Players' union delays setting strike datePosted: Monday August 12, 2002 2:43 PM
Updated: Tuesday August 13, 2002 1:28 AM
CHICAGO (AP) -- Citing progress and sensing an agreement was close, baseball players sprang a surprise Monday and backed off setting a strike date.
The players' union had been expected to schedule a walkout that could have wiped out the rest of the season -- including the playoffs and World Series.
But Atlanta pitcher Tom Glavine, a senior member of the union's board, said after a 3 1/2-hour meeting that players were prepared to give the negotiating process "every chance to succeed."
"We feel like there's a window of opportunity to get something done in the next several days and we're willing to explore that," he said.
Talks were to continue Tuesday in New York.
"There has been progress on a number of issues over the last several days," union head Donald Fehr said. "It would be very nice if that progress continued and we reached a deal in short order. That's the goal."
By delaying setting a deadline, the union increases pressure on the owners without the threat of an imminent walkout. Unlike the failed negotiations of 1994-95, both sides have had dozens of bargaining sessions in recent weeks and have narrowed their differences.
"You establish a date when you believe it is essential to reach an agreement, bearing in mind that a strike is the last thing the players want. And we are not at that point yet," Fehr said.
Fehr said his membership was willing to wait until Friday before considering the question of a strike date again. That gives negotiators three days to make sure the talks are still marking progress, even if only on side issues.
Rob Manfred, the owners' top labor lawyer said, said he thought it was possible to get an agreement "in the very near future."
"We look forward to getting back to the bargaining table, and hope we can reach a negotiated agreement without any need for the interruption of the season," he said. "Both parties feel pressure to reach an agreement because of the enormity of the harm that would be caused by a strike."
A strike date seemed inevitable once the executive board scheduled a meeting. Making it seem even more ominous was that exactly eight years ago, baseball ground to a halt on this date, laid low by labor issues that eventually cost fans 921 games and a World Series. The 1994 strike lasted 232 days and was the longest stoppage in the history of U.S. major sports.
Twenty of 30 teams were off Monday, and about 50 players attended the meeting, with more listening in on a telephone conference call. Fehr said players didn't want to have a public confrontation so close to the anniversary of last year's terrorist attacks.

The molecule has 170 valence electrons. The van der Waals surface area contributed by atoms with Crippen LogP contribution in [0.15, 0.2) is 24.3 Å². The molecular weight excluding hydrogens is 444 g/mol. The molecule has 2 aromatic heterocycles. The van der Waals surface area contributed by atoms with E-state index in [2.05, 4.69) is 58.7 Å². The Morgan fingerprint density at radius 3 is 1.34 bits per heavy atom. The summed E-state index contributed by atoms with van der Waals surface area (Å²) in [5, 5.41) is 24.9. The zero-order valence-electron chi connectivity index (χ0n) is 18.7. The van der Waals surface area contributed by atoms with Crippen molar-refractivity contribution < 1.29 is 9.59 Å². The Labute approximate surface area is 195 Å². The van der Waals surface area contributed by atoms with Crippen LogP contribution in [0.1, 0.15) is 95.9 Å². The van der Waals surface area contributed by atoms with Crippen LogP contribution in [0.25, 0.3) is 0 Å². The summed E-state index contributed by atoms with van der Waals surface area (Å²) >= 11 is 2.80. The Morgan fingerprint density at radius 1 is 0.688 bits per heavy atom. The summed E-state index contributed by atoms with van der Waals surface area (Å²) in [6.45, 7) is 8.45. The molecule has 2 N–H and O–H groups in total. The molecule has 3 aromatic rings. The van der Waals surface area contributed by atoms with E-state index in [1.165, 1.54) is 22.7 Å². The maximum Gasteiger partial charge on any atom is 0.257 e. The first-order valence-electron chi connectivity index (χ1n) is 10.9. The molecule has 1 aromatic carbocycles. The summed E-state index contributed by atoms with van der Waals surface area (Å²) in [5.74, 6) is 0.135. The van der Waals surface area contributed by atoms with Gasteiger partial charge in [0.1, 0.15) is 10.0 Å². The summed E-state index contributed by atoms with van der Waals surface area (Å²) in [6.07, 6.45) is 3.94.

"Sure it's a factor," he said. "Players understand Sept. 11. Half were on the road when it hit."
Last week, both sides agreed on a $100,000 raise in the minimum salary to $300,000 and to mandatory random testing for steroids. But they are still apart on the key issues of increased revenue sharing among the teams and management's desire for a luxury tax on high-payroll clubs.
"I think both parties have shown flexibility in an attempt to get to a common ground with respect to those core economic issues," Manfred said.
Fehr spoke with commissioner Bud Selig before the meeting, but declined to reveal details of the conversation. "We talked about the overall situation in bargaining, the hopes we had as to what might transpire in the next few days," Fehr said.
At ballparks, players were relieved a deadline had been put off.
"Everybody is a winner if we can get through this thing without setting a strike date," Colorado's Larry Walker said.
In Crawford, Texas, White House deputy press secretary Scott McClellan said a strike "would be a terrible thing to have happen." President Bush, the former owner of the Texas Rangers, has "not been involved in any way," McClellan said.
"But it is clear," he added, "that a strike would be unfortunate and terrible for baseball fans across America, and the president is an avid baseball fan."
The luxury tax appears to be the most difficult issue, with Fehr describing it "as a big hurdle." While there was a luxury tax in place in 1997, 1998 and 1999, owners viewed it as largely ineffective. The key to finding a deal may be finding a tax level that can satisfy management's desire to restrain salaries while not slowing them so much that players would strike over the issue.
Finding a way to slow salaries has been a perennial management goal, but players would like to keep things the way they are. Since 1976, the last season before free agency, the average salary has jumped from $51,500 to $2.38 million, a 46-fold increase.
Baseball has had eight work stoppages in since 1972. Players
don't want to finish the season without a contract, which expired
Nov. 6, fearful owners will lock them out or change works rules.
The union's preference has been to control the timing of a
confrontation, preferring late in the season, when more money is at
stake for owners.